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Apr 16, 2014
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Posted on Nov 11, 2009
“Especially since it gets spilled enough here at home.” Yates stirred her coffee.
“My uncle was one of the Black Rattlers, you know about them?”
“The 369th, sure. They fought the longest with the French on the front during World War I.”
“Yeah,” Crimpshaw talked around more of his food. “How you gonna keep ‘em down on the farm once they seen Paree,” the ofays sang once the negro troops got home – the ones left alive at least. Plenty of them got chewed up in that goddamn slaughter ground of the Argonne Woods and what not.”
“Including your uncle?” She held the cup half way to her mouth.
“He lost a leg and an eye,” Crimpshaw confirmed. “But he and his pals, damn near 200 of them, got their medals. The frogs awarded them the Croix de Guerre, the Cross of War. That sure got the white boys riled up with jealousy.”
“Yes,” she concurred, “I’ve read accounts of the rioting by white against returning black soldiers. Men who came back home and assumed that their sacrifice overseas would mean something better for them here. That they would respect us for doing our share.”
A silence extended between them. The raucous sound of the men playing dominoes came to them as if through a heavy fog. Then Crimpshaw spoke, “And that’s the reason you can’t be looking into this mess, Alma.”
“This may not be some old wife’s tale,” she said. “This is about a persistent rumor that the United States Army willingly participated in, and covered up a secret fatal experiment of 20 negro soldiers after a violent altercation at Fort Huachuca.” She frowned at her cooling coffee as if it were wheat paste suitable for gluing.
“And you want to be the one to break the big story? The first colored reporter to earn herself a whatdoyoucallit, Pullzer?”
“Yeah. Or maybe that nigger hatin’ Jew Jack Warner will make a movie out of it, and you can be played by Lena Horne or that gal I saw in that Herb Jeffries cowboy movie.”
“Are you scared I’ll embarrass the Brotherhood by talking with Mr. Bascome, or what white folks will say if some part of this is true?”
“The union will survive because we’ve come through hell to get what’s due us, Miss Yates. But we also understand when to confront and when to compromise when larger matters are at stake. And you stirring this up is bound to have negative repercussions among those we’re trying to motivate. The Tuskegee airmen are itchin’ to fight, Alma. We got fellas that have trained and re-trained for combat in all its forms. This dam is about to break.”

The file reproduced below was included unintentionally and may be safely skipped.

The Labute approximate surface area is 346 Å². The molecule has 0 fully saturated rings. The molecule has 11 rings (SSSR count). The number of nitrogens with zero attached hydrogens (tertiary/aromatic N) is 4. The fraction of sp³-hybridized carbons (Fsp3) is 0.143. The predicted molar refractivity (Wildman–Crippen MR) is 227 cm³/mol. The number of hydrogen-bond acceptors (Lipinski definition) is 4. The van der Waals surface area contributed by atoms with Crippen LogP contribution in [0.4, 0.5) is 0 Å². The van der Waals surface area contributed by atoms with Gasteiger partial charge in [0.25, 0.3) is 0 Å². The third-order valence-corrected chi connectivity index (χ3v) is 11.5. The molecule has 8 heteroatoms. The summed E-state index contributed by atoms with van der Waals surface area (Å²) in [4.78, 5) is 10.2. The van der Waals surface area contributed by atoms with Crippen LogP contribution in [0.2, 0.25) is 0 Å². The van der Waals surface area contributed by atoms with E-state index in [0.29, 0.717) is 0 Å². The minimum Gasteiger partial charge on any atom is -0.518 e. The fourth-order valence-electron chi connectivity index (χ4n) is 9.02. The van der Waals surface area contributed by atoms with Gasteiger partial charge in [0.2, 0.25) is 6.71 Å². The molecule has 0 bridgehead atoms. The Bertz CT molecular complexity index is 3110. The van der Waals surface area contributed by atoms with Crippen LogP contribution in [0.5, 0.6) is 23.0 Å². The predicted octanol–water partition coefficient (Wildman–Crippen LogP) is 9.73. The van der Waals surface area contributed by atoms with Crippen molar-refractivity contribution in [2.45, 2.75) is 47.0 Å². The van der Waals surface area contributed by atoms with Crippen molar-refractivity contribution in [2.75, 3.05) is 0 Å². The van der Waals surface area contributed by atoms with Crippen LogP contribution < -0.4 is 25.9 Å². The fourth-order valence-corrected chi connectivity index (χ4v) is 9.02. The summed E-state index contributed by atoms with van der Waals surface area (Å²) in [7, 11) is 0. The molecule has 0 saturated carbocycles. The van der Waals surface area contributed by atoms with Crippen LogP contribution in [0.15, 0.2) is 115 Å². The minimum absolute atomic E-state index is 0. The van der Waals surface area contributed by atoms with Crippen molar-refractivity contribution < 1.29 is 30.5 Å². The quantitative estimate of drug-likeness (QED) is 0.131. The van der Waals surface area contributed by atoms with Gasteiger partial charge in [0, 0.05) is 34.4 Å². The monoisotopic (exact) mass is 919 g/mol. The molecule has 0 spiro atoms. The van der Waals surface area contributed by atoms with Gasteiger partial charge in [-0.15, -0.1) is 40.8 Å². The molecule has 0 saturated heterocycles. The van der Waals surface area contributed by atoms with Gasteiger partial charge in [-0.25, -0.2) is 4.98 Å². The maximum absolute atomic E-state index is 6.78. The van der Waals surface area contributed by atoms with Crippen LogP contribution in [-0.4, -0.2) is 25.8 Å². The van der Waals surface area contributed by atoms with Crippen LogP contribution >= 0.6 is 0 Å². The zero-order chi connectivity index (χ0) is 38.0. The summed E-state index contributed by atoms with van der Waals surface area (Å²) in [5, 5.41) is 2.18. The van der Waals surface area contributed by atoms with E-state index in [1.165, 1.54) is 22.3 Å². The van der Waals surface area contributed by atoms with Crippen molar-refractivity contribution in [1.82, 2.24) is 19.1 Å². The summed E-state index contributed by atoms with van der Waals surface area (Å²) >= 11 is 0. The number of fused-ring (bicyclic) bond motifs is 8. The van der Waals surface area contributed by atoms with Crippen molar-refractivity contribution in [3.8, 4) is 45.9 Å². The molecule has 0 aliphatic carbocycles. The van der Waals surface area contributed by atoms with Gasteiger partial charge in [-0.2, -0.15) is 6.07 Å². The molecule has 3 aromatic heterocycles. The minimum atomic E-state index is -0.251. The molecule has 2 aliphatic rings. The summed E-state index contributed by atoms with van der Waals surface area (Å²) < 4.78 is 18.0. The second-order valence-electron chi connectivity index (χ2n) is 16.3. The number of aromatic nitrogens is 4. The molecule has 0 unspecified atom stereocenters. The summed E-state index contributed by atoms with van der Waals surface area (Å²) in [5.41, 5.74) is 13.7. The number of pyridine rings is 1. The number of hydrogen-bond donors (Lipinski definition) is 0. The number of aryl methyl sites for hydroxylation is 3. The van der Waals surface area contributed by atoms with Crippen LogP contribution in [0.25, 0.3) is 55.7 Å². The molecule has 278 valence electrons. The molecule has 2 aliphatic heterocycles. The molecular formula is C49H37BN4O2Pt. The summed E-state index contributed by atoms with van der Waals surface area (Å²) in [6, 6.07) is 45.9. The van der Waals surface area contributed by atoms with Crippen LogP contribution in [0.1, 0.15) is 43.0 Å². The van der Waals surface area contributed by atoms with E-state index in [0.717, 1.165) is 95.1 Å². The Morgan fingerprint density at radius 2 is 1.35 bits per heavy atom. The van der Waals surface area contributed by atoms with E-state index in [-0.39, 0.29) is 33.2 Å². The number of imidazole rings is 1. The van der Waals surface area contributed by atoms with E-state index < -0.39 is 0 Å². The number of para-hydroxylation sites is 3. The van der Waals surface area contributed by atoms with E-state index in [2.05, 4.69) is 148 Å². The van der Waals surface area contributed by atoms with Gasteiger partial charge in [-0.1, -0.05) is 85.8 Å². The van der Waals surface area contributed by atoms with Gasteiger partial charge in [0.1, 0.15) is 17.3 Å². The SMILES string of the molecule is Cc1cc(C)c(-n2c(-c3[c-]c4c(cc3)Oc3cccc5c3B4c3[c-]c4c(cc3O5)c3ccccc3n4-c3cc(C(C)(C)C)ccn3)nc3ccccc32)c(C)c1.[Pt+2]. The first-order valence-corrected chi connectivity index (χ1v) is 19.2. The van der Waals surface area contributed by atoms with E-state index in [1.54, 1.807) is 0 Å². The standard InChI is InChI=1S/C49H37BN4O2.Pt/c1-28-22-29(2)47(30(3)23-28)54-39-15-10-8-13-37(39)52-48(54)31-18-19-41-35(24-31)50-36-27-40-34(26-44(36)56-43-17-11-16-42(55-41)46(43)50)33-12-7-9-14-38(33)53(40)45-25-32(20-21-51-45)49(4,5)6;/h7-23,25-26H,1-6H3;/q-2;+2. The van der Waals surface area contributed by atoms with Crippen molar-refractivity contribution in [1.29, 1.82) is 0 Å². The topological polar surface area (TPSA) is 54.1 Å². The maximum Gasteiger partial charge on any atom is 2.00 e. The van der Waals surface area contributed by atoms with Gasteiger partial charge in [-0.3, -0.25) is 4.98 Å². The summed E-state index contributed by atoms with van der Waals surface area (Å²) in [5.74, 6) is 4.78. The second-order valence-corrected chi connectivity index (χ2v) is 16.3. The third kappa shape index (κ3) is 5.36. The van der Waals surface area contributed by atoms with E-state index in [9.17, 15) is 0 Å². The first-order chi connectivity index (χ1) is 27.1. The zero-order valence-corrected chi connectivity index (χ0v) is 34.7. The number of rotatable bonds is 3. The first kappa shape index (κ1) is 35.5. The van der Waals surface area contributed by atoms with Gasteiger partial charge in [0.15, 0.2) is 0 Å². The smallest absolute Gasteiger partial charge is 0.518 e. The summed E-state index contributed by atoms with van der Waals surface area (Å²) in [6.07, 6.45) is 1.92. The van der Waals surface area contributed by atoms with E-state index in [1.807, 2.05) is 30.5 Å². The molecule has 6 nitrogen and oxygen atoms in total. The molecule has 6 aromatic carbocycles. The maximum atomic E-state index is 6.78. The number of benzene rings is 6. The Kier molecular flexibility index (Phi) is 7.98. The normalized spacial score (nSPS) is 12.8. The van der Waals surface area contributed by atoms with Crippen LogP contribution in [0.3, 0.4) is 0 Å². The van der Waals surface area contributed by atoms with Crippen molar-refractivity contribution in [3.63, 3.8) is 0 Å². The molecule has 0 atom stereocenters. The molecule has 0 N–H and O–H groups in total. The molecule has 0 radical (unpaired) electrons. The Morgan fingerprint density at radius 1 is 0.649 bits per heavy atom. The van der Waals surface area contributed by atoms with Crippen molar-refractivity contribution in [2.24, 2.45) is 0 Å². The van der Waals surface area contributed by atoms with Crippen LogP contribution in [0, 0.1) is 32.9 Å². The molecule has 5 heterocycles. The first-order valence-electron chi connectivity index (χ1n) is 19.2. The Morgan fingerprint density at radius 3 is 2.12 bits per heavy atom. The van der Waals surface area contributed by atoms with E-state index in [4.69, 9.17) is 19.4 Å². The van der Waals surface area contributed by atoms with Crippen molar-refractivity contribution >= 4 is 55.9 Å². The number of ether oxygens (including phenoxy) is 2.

“Then Bascome won’t hold that back,” she countered. “Have you talked with him about his brother? The one I understand was supposedly one of the murdered men?”
Crimpshaw blew out a loud gust of air. “Not directly. But I heard he tied one on one night and was going on about it. But it’s not like Bascome’s got the straight dope, he wasn’t there you know. His mother got a letter from the War Department saying his brother died in the service of his country.”
“Had his brother shipped out?”
“Don’t know many more particulars than that.”
“I’m not out to hurt our cause,” Virgil,” she soothed. “But there’s been bad incidents at several bases, Fort Dix, Fort Bragg, and I hear Camp Van Dorn in Mississippi is a powder keg waiting for the match to be struck.” She gestured forcefully. “At Freeman Field in Indiana, 100 negro officers were arrested for trying to enter an officer’s club reserved for whites. They’d planned this to show just how hypocritical the Executive Order really is. That no matter what we do, Jim Crow is the order of the day no matter where we find ourselves. So I’m not saying I believe or don’t believe this story. But it’s persisted for months now on the negro grapevine. The fact that the Department of the Army hasn’t done more than say there’s nothing there, has left a very unsatisfied taste in a lot of mouths.”
Crimpshaw put up a hand as if trying to hold back gravity. “Good to see you get passionate about something.”
“I see,” was his subdued reply.
“I’m no man-hater, Virgil,” she smiled and he could feel it all the way back to Arkansas. “I like to have fun too.”
“That mean you’d consider accompanying me to see Prez at the Five Spot Thursday night? I haven’t seen Lester Young wail on his sax since he and that singer, Gil Giabretto, played the Cotton Club a couple of years back.”
“If I get to talk with Mr. Bascome.”
“You drive a hard bargain, woman.”
“I have no choice.”
He sighed but he knew he was going to give in. He’d been in knockdowns with Pullman’s goons and kept swinging until his arms were too heavy to lift. But the turn of an ankle and a pretty girl’s smile got through his defenses every time. When would he learn. “Okay, but for chrissakes, don’t let this get back to the Chief.”
“It won’t, at least not from my end.” She finished her coffee, watching the man over the rim of her cup. He was a little too taken with himself, but there was a forcefulness to him she found appealing. As the steam warmed her face, she was glad her mother, Clara, wasn’t witnessing this. What would she say about her properly raised daughter flirting with a known red labor agitator. What indeed?
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